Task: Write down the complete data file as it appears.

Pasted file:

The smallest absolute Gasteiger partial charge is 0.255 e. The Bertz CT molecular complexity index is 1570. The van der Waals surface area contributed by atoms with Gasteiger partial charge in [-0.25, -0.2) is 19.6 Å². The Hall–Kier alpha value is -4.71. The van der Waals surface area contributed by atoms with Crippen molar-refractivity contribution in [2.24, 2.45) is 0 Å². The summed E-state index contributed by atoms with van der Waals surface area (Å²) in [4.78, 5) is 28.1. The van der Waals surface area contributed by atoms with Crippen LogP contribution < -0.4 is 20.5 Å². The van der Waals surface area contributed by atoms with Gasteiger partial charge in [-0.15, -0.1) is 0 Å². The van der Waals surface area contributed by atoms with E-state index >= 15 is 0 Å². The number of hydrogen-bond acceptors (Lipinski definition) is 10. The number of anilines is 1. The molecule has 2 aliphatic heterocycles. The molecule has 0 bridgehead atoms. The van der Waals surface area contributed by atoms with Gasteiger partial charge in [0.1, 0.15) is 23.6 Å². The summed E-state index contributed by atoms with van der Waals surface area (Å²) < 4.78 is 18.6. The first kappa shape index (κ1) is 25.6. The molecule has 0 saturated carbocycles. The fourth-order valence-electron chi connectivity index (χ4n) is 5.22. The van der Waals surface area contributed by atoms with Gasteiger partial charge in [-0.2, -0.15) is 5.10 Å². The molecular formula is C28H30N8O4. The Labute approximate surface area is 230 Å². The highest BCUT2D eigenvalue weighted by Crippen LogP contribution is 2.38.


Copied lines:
The smallest absolute Gasteiger partial charge is 0.255 e. The Bertz CT molecular complexity index is 1570. The van der Waals surface area contributed by atoms with Gasteiger partial charge in [-0.25, -0.2) is 19.6 Å². The Hall–Kier alpha value is -4.71. The van der Waals surface area contributed by atoms with Crippen molar-refractivity contribution in [2.24, 2.45) is 0 Å². The summed E-state index contributed by atoms with van der Waals surface area (Å²) in [4.78, 5) is 28.1. The van der Waals surface area contributed by atoms with Crippen LogP contribution < -0.4 is 20.5 Å². The van der Waals surface area contributed by atoms with Gasteiger partial charge in [-0.15, -0.1) is 0 Å². The van der Waals surface area contributed by atoms with E-state index >= 15 is 0 Å². The number of hydrogen-bond acceptors (Lipinski definition) is 10. The number of anilines is 1. The molecule has 2 aliphatic heterocycles. The molecule has 0 bridgehead atoms. The van der Waals surface area contributed by atoms with Gasteiger partial charge in [0.1, 0.15) is 23.6 Å². The summed E-state index contributed by atoms with van der Waals surface area (Å²) < 4.78 is 18.6. The first kappa shape index (κ1) is 25.6. The molecule has 0 saturated carbocycles. The fourth-order valence-electron chi connectivity index (χ4n) is 5.22. The van der Waals surface area contributed by atoms with Gasteiger partial charge in [-0.2, -0.15) is 5.10 Å². The molecular formula is C28H30N8O4. The Labute approximate surface area is 230 Å². The highest BCUT2D eigenvalue weighted by Crippen LogP contribution is 2.38.